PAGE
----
Have you ever set up one of those “EZ” pop-up nylon canopies in the driving rain on a wintery spring day? As a former farmers market manager, I have, many times. Trust me, it’s not easy. On days like the one we had recently, when the mercury topped out at 45 degrees and it rained all day, I make sure I get to the market and buy from every vendor who honored their commitment to show up.

On the very muddy Brunswick mall that day, I bought fresh nameko and dried oyster mushrooms from Island Mushroom Company; three blooming calla lily plants from Kennebec Flower Farm; and, $64.50 worth of spring vegetables (asparagus, broccolini, broccoli rabe, kale rabe, bok choy, curly kale, spring and spicy mixed greens, leeks and scallions) and also a few over-wintered root ones from Six Rivers Farm.

An ambitious amount of vegetables for just three of us to eat, for sure. But I avoided wasting nary a stem by perfecting the 4S method for vegetable cookery.  Three of the S’s outline the process: sear (to add texture and flavor to the vegetables), steam (to cook them through) and sauce (to finish the dish). The last S stands for “sustainable” because I tap into the residual heat of a cast iron pan to finish the cooking process, and using just one pan saves on the cleaning.

To pull this method off you need flat-sided vegetables, a hot pan with a lid, a bit of fat and a measuring cup full of ingredients that will magically (or using chemistry if you’re the scientific sort) meld into a sauce as the vegetables finish cooking.

The formula is an easy one. Start with 1 pound of vegetables. Cut them to a similar size with at least one flat side on each piece.

Coat a pan large enough to hold the vegetables in a single layer (typically this is a 10-inch or 12-inch skillet) with 1 tablespoon of a neutral, high-heat vegetable oil. Lay the vegetables cut-side down. Turn the heat to high and let the vegetables cook until they are slightly browned on one side – typically 3 to 4 minutes.


Create a 1/3 cup of sauce of your favorite flavors like soy sauce, ginger and chili flakes for Asian bok choy; maple syrup, salt, a pinch of cayenne and a pat of butter for carrots; or lemon juice, butter, mustard and honey for an interesting match for broccoli. Top the sauce off with 2 tablespoons of water.

When the vegetables have seared nicely, dump the sauce into the pan, cover the pan immediately and turn off the heat. As the water steams the vegetables, the sauce flavors, thickens and coats them. The thicker the vegetables are cut, the longer they will take to steam. Asparagus, green beans and bok choy take only about 2 minutes to cook through; broccoli stalks, rabe, and broccolini and cauliflower closer to 4 minutes; and root vegetables cut into 1/4-inch matchsticks, about 6 minutes.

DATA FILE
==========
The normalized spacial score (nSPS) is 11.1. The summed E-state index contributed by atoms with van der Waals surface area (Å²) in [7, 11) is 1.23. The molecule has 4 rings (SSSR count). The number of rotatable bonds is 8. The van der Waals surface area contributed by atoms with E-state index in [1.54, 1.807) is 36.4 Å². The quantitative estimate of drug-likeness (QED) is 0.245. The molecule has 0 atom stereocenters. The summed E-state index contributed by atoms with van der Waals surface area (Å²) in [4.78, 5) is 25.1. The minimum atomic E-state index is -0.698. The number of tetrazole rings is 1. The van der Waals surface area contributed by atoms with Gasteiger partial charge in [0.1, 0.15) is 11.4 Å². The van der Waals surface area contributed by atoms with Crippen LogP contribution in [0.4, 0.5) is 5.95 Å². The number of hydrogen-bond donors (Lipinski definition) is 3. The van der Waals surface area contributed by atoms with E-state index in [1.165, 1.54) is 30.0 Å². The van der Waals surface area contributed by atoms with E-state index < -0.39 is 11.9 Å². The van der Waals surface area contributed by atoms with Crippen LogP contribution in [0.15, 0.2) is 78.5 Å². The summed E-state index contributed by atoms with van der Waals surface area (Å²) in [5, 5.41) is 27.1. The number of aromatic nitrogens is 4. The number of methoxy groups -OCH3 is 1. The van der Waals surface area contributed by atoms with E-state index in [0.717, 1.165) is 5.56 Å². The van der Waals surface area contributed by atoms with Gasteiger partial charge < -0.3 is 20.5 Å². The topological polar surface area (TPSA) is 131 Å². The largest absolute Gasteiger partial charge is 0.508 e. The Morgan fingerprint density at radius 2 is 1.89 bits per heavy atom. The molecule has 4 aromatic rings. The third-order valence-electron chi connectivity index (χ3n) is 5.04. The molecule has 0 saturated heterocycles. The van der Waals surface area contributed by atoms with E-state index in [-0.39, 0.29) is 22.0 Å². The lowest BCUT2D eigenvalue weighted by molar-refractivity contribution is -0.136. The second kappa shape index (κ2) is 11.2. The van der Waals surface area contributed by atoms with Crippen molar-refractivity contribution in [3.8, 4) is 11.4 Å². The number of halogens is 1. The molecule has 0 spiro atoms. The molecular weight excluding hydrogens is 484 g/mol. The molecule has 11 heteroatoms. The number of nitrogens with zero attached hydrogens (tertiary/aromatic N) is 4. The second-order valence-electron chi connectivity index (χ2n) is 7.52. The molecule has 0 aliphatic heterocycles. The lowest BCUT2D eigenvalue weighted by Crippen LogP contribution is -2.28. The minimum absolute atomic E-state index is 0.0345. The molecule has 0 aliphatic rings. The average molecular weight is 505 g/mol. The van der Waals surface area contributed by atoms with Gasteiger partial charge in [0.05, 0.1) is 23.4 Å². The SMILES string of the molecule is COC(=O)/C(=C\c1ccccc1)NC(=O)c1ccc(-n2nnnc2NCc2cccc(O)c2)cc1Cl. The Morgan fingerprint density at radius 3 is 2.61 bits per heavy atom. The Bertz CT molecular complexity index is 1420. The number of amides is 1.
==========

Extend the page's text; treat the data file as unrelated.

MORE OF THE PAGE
Toss the cooked vegetables and serve them from the very pan in which they were sustainably seared, steamed and sauced. I promise you, cooking vegetables this way is much easier than setting up an EZ pop-up canopy in the rain.

CHRISTINE BURNS RUDALEVIGE is a food writer, recipe developer and tester and cooking teacher in Brunswick, and the author of “Green Plate Special,” a cookbook from Islandport based on these columns. She can be contacted at [email protected]

The finished dish. Gregory Rec/Staff Photographer

Seared, Steamed and Lemon-Honey-Mustard Sauced Broccolini

This recipe works with broccoli florets, broccoli rabe and broccolini (sometimes called sprouting broccoli). All will require a 4-minute steam time.


Serves 4

1 lemon, zested and juiced

2 tablespoons flaky sea salt

2 tablespoons butter, softened

1 tablespoon grainy mustard

1 teaspoon honey


1 tablespoon vegetable oil

1 pound broccolini (or other vegetables), cut into 2-inch pieces

Combine the lemon zest and salt in a small bowl and set aside.

In a spouted measuring cup, combine the lemon juice, butter, mustard, honey and 2 tablespoons warm water. Stir to incorporate the honey and mustard but know that the butter will still be a bit lumpy.

Coat a 10- or 12-inch cast iron skillet with the oil and place over high heat. Arrange the broccolini pieces, cut-side down, in the pan and let cook, undisturbed until they are golden-brown on 1 side, 3-4 minutes. Pour the sauce into the pan and cover the pan immediately. Turn off the heat and let the broccolini steam until tender, 3-4 minutes. Toss so the vegetables are well coated, sprinkle with the lemon salt to taste and serve immediately. Any remaining lemon salt will keep for several weeks in a sealed container and is delicious on vegetables, pasta, fish, chicken and much else.


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